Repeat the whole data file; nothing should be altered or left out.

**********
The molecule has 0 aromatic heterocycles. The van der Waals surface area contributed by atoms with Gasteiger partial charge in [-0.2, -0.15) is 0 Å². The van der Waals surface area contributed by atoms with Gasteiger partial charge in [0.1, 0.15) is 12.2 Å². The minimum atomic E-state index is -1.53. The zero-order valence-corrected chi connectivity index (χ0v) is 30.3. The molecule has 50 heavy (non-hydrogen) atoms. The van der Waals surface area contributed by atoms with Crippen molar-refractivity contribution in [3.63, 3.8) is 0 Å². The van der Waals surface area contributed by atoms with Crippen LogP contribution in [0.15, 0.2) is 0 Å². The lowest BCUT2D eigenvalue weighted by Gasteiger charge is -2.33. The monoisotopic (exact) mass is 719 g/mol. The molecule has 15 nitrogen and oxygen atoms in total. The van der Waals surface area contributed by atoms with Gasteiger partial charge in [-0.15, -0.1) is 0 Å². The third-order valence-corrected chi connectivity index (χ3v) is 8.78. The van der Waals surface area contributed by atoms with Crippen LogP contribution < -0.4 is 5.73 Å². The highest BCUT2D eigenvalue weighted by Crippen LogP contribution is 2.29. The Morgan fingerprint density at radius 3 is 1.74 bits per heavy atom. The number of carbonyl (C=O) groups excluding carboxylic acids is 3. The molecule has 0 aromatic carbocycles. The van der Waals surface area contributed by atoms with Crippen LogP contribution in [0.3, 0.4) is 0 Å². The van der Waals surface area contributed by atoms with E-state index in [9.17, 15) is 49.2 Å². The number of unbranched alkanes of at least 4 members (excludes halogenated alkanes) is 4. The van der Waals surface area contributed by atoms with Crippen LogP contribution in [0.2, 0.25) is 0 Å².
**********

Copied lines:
The molecule has 0 aromatic heterocycles. The van der Waals surface area contributed by atoms with Gasteiger partial charge in [-0.2, -0.15) is 0 Å². The van der Waals surface area contributed by atoms with Gasteiger partial charge in [0.1, 0.15) is 12.2 Å². The minimum atomic E-state index is -1.53. The zero-order valence-corrected chi connectivity index (χ0v) is 30.3. The molecule has 50 heavy (non-hydrogen) atoms. The van der Waals surface area contributed by atoms with Crippen molar-refractivity contribution in [3.63, 3.8) is 0 Å². The van der Waals surface area contributed by atoms with Crippen LogP contribution in [0.15, 0.2) is 0 Å². The lowest BCUT2D eigenvalue weighted by Gasteiger charge is -2.33. The monoisotopic (exact) mass is 719 g/mol. The molecule has 15 nitrogen and oxygen atoms in total. The van der Waals surface area contributed by atoms with Gasteiger partial charge in [-0.15, -0.1) is 0 Å². The third-order valence-corrected chi connectivity index (χ3v) is 8.78. The van der Waals surface area contributed by atoms with Crippen LogP contribution < -0.4 is 5.73 Å². The highest BCUT2D eigenvalue weighted by Crippen LogP contribution is 2.29. The Morgan fingerprint density at radius 3 is 1.74 bits per heavy atom. The number of carbonyl (C=O) groups excluding carboxylic acids is 3. The molecule has 0 aromatic carbocycles. The van der Waals surface area contributed by atoms with Crippen LogP contribution in [0.3, 0.4) is 0 Å². The van der Waals surface area contributed by atoms with E-state index in [9.17, 15) is 49.2 Å². The number of unbranched alkanes of at least 4 members (excludes halogenated alkanes) is 4. The van der Waals surface area contributed by atoms with Crippen LogP contribution in [0.2, 0.25) is 0 Å².